A Comparison of ICA versus genetic algorithm optimized ICA for use in non-invasive muscle tissue EMG

Master Thesis


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University of Cape Town

The patent developed by Dr. L. John [1] allows for the the detection of deep muscle activation through the combination of specially positioned monopolar surface Electromyography (sEMG) electrodes and a Blind Source Separation algorithm. This concept was then proved by Morowasi and John [2] in a 12 electrode prototype system around the bicep. This proof of concept showed that it was possible to extract the deep tissue activity of the brachialis muscle in the upper arm, however, the effect of surface electrode positioning and effectual number of electrodes on signal quality is still unclear. The hope of this research is to extend this work. In this research, a genetic algorithm (GA) is implemented on top of the Fast Independent Component Analysis (FastICA) algorithm to reduce the number of electrodes needed to isolate the activity from all muscles in the upper arm, including deep tissue. The GA selects electrodes based on the amount of significant information they contribute to the ICA solution and by doing so, a reduced electrode set is generated and alternative electrode positions are identified. This allows a near optimal electrode configuration to be produced for each user. The benefits of this approach are: 1.The generalized electrode array and this algorithm can select the near optimal electrode arrangement with very minimal understanding of the underlying anatomy. 2. It can correct for small anatomical differences between test subjects and act as a calibration phase for individuals. As with any design there are also disadvantages, such as each user needs to have the electrode placement specifically customised for him or her and this process needs to be conducted using a higher number of electrodes to begin with.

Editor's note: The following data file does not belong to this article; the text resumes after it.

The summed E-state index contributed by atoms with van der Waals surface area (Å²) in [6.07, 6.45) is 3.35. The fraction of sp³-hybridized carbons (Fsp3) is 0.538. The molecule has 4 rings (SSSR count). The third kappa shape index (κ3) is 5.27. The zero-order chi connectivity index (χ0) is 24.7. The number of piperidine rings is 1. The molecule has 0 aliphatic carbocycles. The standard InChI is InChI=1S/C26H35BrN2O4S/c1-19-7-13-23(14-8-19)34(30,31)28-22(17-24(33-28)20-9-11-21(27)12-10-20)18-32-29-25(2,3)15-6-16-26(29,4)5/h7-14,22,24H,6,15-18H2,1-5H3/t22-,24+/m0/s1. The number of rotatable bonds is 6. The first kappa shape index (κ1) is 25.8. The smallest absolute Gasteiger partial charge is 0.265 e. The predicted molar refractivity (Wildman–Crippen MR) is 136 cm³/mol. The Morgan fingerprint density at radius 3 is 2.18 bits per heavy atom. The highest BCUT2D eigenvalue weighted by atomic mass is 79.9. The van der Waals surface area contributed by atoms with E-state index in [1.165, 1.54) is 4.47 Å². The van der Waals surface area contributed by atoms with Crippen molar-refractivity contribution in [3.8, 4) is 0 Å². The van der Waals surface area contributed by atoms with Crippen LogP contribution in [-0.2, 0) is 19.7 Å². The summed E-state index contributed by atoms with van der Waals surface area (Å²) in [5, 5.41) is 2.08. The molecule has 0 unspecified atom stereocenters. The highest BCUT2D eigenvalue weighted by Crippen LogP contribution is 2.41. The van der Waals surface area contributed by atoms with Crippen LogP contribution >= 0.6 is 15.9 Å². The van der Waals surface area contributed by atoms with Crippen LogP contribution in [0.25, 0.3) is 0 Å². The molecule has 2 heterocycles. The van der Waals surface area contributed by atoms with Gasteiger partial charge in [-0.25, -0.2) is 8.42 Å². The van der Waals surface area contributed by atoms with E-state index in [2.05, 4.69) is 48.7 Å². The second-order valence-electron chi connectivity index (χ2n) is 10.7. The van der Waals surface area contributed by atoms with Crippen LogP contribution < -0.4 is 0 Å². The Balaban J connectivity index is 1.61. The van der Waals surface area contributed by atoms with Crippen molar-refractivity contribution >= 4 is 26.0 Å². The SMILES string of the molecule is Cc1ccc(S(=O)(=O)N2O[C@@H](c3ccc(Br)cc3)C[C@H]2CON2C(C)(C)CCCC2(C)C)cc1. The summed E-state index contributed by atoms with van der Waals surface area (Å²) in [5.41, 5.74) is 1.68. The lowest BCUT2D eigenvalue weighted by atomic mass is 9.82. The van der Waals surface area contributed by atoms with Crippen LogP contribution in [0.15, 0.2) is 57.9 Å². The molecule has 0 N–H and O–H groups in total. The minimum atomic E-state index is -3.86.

Includes bibliographical references.